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Western Cape Health department rolls out an HPV vaccination drive for Grade 5 girls

The Western Cape Education Department will be visiting schools giving Grade 5 girls the HPV vaccine. Picture: GCIS

The Western Cape Education Department will be visiting schools giving Grade 5 girls the HPV vaccine. Picture: GCIS

Published Sep 6, 2021

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Cervical cancer is the leading cause of cancer among women aged 15 to 44 however, the risk of your child having the disease can be reduced by getting the Human Papillomavirus (HPV) vaccine.

The Western Cape Health Department from September 6 to October 29 will be doing an HPV vaccination drive at schools targeting girls in Grade 5.

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According to the department, about 70% of all cervical cancer cases are caused by HPV serotypes 16 and 18. The vaccine can also protect against HPV infection which can only be reduced if herd immunity is achieved.

“Many parents and caregivers may question whether they still need to get their daughters vaccinated. The department wants to assure them that the HPV vaccine is safe, effective and free. As with all vaccines, some recipients may experience bruising or redness at the vaccination site. The nurses administering the vaccine are also strictly adhering to the Covid-19 protective measures when they visit schools,” the health department said in a statement.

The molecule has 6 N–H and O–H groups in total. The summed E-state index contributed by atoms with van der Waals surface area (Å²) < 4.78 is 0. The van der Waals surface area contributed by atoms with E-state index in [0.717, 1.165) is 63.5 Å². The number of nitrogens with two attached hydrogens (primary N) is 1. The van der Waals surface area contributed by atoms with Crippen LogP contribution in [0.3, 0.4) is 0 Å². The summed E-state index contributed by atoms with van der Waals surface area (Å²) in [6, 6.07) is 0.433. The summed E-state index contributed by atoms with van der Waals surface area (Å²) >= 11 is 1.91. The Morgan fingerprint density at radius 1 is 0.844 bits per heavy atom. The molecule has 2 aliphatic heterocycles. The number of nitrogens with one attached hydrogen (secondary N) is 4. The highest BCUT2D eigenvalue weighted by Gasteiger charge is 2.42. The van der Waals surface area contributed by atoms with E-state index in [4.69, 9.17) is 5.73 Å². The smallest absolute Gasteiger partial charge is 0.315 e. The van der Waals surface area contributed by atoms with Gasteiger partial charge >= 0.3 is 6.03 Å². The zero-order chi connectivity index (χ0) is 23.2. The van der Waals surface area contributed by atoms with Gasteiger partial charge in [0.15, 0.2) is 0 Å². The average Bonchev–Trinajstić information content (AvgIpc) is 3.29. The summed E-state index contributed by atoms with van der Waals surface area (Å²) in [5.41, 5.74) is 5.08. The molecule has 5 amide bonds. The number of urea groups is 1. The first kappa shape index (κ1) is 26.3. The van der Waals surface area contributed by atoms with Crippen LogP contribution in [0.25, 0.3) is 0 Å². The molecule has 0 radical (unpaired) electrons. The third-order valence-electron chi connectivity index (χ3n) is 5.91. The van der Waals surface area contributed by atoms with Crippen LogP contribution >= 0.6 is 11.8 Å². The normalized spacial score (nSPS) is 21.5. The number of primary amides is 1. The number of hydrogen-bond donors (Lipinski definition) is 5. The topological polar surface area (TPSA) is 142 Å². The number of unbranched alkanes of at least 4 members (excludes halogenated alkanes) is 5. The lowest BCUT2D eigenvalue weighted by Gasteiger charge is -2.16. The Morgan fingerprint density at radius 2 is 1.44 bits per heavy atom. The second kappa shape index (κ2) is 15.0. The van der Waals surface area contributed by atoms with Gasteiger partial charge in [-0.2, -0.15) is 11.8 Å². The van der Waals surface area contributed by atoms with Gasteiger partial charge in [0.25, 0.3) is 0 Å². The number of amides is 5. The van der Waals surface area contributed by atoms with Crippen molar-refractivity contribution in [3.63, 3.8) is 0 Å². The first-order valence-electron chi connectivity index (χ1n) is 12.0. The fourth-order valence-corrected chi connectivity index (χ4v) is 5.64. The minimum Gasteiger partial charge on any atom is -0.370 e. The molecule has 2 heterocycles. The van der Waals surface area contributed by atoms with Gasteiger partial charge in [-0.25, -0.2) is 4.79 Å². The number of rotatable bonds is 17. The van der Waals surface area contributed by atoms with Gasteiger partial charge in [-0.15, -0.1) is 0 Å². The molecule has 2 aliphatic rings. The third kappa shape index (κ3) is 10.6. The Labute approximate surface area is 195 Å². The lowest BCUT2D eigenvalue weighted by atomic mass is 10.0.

Grade 5 girls will be given consent forms by the school. Only learners with signed consent forms will be vaccinated.

Sister Bongeka Magongoma is based at Nomzamo CDC.

“It makes me feel important and good that am part of their future health. I always tell them that the HPV vaccine is a life-saving medicine that is produced specifically to prevent diseases. This, together with a good lifestyle, will ensure a healthy future without cancer of the cervix. Side-effects from vaccines are rare but if they do happen, I will be there to assist the recipient,” said Magongoma.

Before Sister Fiona Wiid, a nurse in the Drakenstein sub-district administers the HPV vaccine, she calms the girls and explains the importance of it, as well as the possible side-effects, such as tenderness around the injection site.

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She said: “I listen to questions and fears and answer them calmly on the learner's level of knowledge. Because of nerves, I introduce myself, explain the procedure to them and do an ‘ice breaker’, for example, we sing a song together, count to five or ask easy maths sums while I inject them.”

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